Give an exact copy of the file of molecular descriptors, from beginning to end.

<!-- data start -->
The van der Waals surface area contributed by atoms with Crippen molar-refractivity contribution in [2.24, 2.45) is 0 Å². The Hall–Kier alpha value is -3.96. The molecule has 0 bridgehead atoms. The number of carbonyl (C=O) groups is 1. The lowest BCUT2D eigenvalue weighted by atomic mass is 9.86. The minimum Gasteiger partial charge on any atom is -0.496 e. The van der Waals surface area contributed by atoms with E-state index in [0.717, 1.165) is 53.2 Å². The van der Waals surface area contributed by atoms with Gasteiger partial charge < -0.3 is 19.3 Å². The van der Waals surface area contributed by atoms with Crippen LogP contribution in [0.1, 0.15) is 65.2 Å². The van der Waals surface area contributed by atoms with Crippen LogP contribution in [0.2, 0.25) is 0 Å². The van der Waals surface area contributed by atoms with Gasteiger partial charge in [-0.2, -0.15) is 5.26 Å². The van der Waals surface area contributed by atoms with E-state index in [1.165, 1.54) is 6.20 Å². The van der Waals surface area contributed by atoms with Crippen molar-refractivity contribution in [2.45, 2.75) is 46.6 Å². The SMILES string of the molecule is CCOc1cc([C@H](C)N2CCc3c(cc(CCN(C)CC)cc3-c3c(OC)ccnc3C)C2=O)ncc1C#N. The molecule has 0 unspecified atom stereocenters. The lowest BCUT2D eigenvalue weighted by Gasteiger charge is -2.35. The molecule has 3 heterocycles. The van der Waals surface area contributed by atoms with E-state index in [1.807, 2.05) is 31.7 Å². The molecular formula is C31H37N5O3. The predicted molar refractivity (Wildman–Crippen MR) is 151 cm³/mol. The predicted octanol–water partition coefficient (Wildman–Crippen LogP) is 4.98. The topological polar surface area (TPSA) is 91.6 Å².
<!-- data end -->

The van der Waals surface area contributed by atoms with Crippen molar-refractivity contribution in [2.24, 2.45) is 0 Å². The Hall–Kier alpha value is -3.96. The molecule has 0 bridgehead atoms. The number of carbonyl (C=O) groups is 1. The lowest BCUT2D eigenvalue weighted by atomic mass is 9.86. The minimum Gasteiger partial charge on any atom is -0.496 e. The van der Waals surface area contributed by atoms with E-state index in [0.717, 1.165) is 53.2 Å². The van der Waals surface area contributed by atoms with Gasteiger partial charge < -0.3 is 19.3 Å². The van der Waals surface area contributed by atoms with Crippen LogP contribution in [0.1, 0.15) is 65.2 Å². The van der Waals surface area contributed by atoms with Crippen LogP contribution in [0.2, 0.25) is 0 Å². The van der Waals surface area contributed by atoms with Gasteiger partial charge in [-0.2, -0.15) is 5.26 Å². The van der Waals surface area contributed by atoms with E-state index in [1.165, 1.54) is 6.20 Å². The van der Waals surface area contributed by atoms with Crippen molar-refractivity contribution in [2.45, 2.75) is 46.6 Å². The SMILES string of the molecule is CCOc1cc([C@H](C)N2CCc3c(cc(CCN(C)CC)cc3-c3c(OC)ccnc3C)C2=O)ncc1C#N. The molecule has 0 unspecified atom stereocenters. The lowest BCUT2D eigenvalue weighted by Gasteiger charge is -2.35. The molecule has 3 heterocycles. The van der Waals surface area contributed by atoms with E-state index in [1.807, 2.05) is 31.7 Å². The molecular formula is C31H37N5O3. The predicted molar refractivity (Wildman–Crippen MR) is 151 cm³/mol. The predicted octanol–water partition coefficient (Wildman–Crippen LogP) is 4.98. The topological polar surface area (TPSA) is 91.6 Å².